"Right off the bat, I felt like he was a guy that I was going to learn a lot from," Gwynn said. "I felt very comfortable because he talked baseball all the time. I got so comfortable as a matter of fact -- and I was only there for a month and a half -- that when they moved me up, I really didn't want to go. I felt I was learning so much about the game and its tendencies and nuances. Bill was so great at giving me that stuff."

Bryk signed nine big leaguers for the Pirates, including Rob Mackowiak and Brian Shouse, before returning to the Padres in 1999 and joining the D-backs in 2010. Besides scouting and managing, he also has served as a farm director and field coordinator. He's known for his ability to offer a quick and blunt opinion, and he recalled when then-Pirates general manager Ted Simmons asked him for one while in trade talks with the Twins.

"Ted called me and I was at happy hour in Houston," Bryk said. "He wanted Denny Neagle and I was our only guy who had seen him in the big leagues. He asked me how many games he was going to win in the big leagues, and I was on my fifth beer, and I said 15-20. I hung up and said, 'My neck is in the noose now.' But it all worked out."

Like Bryk and Mapson, McCullough was a coach before he became a scout. He was the head coach at Webb High School in Oxford, N.C., and an assistant at the University of North Carolina before joining the Red Sox in 1986 and later the D-backs in 1995.

"We call him 'Coach,' " Towers said. "He is a Southern gentleman. When we go to tryout camps, players and coaches are drawn to him. That's the type of person he is. And he's a tremendous evaluator."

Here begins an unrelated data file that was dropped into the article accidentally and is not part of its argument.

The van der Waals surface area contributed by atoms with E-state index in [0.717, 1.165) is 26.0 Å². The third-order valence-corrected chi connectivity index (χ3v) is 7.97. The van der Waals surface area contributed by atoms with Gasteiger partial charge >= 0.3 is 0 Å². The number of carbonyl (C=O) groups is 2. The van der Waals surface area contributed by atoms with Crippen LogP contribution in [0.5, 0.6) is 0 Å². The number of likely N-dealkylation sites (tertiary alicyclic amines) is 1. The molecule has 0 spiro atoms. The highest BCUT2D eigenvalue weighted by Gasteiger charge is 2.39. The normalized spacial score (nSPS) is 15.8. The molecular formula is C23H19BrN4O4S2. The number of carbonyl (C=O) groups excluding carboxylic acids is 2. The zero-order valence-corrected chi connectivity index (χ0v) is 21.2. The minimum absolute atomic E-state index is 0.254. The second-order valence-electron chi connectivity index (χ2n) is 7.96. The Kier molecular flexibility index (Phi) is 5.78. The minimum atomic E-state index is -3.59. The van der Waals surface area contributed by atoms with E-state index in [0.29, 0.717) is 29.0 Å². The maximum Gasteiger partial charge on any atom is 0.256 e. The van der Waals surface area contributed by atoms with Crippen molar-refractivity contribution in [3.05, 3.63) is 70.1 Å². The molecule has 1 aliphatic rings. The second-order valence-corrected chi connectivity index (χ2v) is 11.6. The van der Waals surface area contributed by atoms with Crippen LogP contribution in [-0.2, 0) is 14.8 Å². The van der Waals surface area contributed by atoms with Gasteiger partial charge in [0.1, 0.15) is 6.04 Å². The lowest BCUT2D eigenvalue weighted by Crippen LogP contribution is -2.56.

McCullough directly signed Mark Reynolds and Chad Tracy as an area scout. As a crosschecker, he was involved with Chris Capuano and Trot Nixon.

"I was told this a long time ago: You see with your eye, you think with your brain and you rely on your gut to tell you where to go," said McCullough, whose son Clayton manages in the Blue Jays system. "I've enjoyed scouting. It's a great pleasure for me to give young men the opportunity to play professional baseball. It's still a challenge to me and still quite an honor to be part of the scouting community."

Kearns is still an active Major League scout for the Mariners at age 92. He lied about his age to enlist in the Navy during World War II, then signed with the Brooklyn Dodgers as a shortstop in 1948.

Kearns completed his college degree at Tufts during the offseasons, became a Minor League manager and moved into scouting in 1957. He worked for the White Sox (1961-68) and Royals (1969-72) before running Kansas City's progressive Baseball Academy in 1972 and 1973.

Kearns joined the expansion Mariners in 1976 and never left. During his days as an area scout, he signed Billy Swift and Dave Valle, as well as Al Chambers, the No. 1 overall pick in the 1979 Draft, who played briefly in the Majors.

"I have no regrets when I think of all the time I've spent in this great game," Kearns said. "I'll cherish all the friends I've made, as well as this lovely award."

Jim Callis is a reporter for and writes a blog, Callis' Corner. Follow @jimcallisMLB on Twitter.